“At the end of the day we do not sell a carton of soft serve mix, we sell something that is on a menu somewhere that the consumer has to buy. We really focus on that end of the business in terms of innovation.”

An area Frosty Boy has been a little surprised by is the growth of the beverage market in Australia and Asia– coffee in particular..

“The whole coffee market and the beverage market is a massive trend at the moment,” Mr Pretorious said. “We have developed a range of products called the The Art of Blend, which is a range of products that has been specifically designed like that.

“With seven products you can develop, literally, 100 menu options, by combining them, by adding fruit to them, by adding flavours in there. The idea is that you give a coffee shop or a chain the ability to use these seven products.  You have constant menu changes, limited time offerings, you know, the things that consumers want.

“What we see now is that consumers don’t want to be told what to buy – they don’t want to see two or three items on a menu and that’s it. They want lots of options, and they want those options to change constantly.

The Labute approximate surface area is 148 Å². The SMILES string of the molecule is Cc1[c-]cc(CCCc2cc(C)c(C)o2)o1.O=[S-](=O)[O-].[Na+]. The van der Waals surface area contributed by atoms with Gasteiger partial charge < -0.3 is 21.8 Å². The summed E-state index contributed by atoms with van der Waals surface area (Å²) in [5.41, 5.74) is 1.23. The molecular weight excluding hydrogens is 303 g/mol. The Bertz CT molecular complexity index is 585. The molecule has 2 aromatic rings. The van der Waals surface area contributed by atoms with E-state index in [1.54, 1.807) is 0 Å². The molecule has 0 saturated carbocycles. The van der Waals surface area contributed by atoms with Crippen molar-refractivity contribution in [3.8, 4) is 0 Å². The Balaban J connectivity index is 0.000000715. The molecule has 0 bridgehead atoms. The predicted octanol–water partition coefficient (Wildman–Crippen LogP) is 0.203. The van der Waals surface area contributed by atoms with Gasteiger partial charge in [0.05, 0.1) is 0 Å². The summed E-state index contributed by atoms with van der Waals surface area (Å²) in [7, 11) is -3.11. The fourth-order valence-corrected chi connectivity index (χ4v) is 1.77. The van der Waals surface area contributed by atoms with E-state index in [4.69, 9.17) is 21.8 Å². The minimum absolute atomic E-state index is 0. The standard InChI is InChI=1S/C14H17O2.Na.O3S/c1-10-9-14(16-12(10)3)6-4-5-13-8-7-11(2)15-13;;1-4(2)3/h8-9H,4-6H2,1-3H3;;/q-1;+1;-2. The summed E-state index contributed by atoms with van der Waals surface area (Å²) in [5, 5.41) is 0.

“That puts a lot of pressure on the outlets ... and the range is designed to give them that ability to make changes without changing the base product.”

The range has hit markets in Asia at just the right time.

“I am always amazed when I am travelling in China the amount of coffee shops and the quality of the coffee you get there now,” Mr Pretorious said. “Ten years ago you would not get a coffee shop there and now they are on every street corner.

“Obviously that has given us another angle. We can serve those beverage companies.”

Mr Pretorious said Frosty Boy was keeping an eye on food trends such as so-called ‘superfoods’ – but probably not develop such products until they become more mainstream.

“Superfoods … we are keeping an eye on it but you’ve got to remember it has got to be available to mainstream,” he said. “It’s a niche at the moment … and it is obviously a volume thing as well for us – but we are keeping an eye on it and seeing what’s happening in that area.

“We really focus on our niche. We don’t want to try to be everything to everyone. We’ve got big competitors out there – big multi-national companies – and we are still a small player and we have got to always remember that, know our place in the market and focus on what we are good at.”